Scofield received his Master of Fine Arts in Writing degree from Vermont College for the Arts in 2002. In 2006, Sunstone Press published Whirling Backward into the World, his second collection of poems.

Also in 2006, Sunstone published Acting Badly, the first novel in his Santa Fe trilogy. The sequel, Making Crazy, followed in 2009. Sunstone hopes to publish the finale, Smut Busters, later this year.

Scofield was inspired to tackle the novel format in 2003 as President George W. Bush launched the war in Iraq.

“Something inside me roiled,” he said. “I can’t stand this – a preemptive war. I was getting stomach cramps and I thought I’d better write a story to try to relieve them.”

One lesson he learned from his years in marketing communications is that bosses who command respect will have employees who are diligent and productive. If employees do not respect the head of the company, they will act badly.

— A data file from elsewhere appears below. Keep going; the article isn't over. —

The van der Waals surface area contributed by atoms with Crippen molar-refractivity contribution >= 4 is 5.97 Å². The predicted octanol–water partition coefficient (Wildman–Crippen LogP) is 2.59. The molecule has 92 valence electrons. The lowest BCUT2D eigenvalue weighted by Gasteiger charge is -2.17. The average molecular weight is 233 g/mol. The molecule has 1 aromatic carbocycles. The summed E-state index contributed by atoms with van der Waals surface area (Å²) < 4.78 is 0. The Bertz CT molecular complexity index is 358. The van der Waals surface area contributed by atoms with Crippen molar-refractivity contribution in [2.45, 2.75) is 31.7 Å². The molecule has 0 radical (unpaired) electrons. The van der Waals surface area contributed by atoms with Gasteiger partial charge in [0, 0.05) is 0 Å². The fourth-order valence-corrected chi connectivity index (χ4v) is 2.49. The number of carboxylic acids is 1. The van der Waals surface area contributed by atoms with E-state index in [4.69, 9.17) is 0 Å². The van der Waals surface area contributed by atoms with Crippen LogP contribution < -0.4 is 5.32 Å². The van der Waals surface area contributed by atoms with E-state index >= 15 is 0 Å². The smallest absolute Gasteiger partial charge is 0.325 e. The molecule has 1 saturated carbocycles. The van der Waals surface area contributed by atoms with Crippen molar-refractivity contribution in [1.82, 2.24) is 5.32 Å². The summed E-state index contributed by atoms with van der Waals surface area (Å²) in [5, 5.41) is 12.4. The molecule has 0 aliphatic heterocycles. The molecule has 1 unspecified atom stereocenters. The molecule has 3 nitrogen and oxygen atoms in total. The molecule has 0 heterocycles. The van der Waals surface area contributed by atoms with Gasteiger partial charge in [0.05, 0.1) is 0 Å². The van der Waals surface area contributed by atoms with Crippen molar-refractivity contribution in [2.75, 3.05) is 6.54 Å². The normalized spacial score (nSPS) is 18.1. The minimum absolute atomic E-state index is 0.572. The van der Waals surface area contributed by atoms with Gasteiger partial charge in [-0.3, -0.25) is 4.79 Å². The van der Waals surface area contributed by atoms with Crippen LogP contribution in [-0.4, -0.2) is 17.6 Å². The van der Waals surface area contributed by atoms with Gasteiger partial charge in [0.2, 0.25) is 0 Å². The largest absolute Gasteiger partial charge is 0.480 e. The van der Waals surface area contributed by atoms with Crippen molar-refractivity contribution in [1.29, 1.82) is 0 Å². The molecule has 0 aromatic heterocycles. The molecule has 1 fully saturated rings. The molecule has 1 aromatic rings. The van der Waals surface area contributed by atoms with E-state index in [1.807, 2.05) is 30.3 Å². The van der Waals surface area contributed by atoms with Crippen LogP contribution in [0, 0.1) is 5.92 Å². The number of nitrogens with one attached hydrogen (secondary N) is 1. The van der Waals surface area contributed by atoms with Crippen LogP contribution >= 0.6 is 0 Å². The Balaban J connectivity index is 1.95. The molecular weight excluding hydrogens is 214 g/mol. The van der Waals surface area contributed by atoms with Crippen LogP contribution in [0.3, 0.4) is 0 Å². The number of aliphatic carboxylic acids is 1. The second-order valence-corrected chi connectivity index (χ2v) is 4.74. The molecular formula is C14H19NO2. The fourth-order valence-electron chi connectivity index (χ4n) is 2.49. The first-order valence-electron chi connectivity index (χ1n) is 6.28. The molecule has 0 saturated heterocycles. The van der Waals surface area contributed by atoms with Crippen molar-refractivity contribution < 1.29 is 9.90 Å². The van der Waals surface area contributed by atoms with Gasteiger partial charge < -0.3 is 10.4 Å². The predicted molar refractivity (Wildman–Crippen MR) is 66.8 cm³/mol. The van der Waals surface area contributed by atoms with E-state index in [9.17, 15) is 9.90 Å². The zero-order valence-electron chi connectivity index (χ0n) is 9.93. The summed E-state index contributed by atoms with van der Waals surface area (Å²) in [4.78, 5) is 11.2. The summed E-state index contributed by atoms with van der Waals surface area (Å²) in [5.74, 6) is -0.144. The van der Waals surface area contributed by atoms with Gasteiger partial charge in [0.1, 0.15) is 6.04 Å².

“The same is true for a country,” he said. “I created a cast of characters who were acting badly during the first weeks of the invasion of Iraq, hence the title, Acting Badly.”

The novel presents a dozen fictional Santa Feans trying to love, yet mistreating, each other. The aggression that dominates American life today goads them into brandishing their dark sides, he said.

In Making Crazy, four uneasy couples trample each other's lives in the search for love during another beautiful Santa Fe spring. In the novel, Scofield explores the emptiness of love under false pretenses. As mishaps pile up, the increasingly frantic dance forces everyone to abandon compromise in hope of a fresh start. The upcoming novel in the trilogy, Smut Busters, is Scofield’s attempt to tackle the thriller genre.

– NMT –

By Thomas Guengerich/New Mexico Tech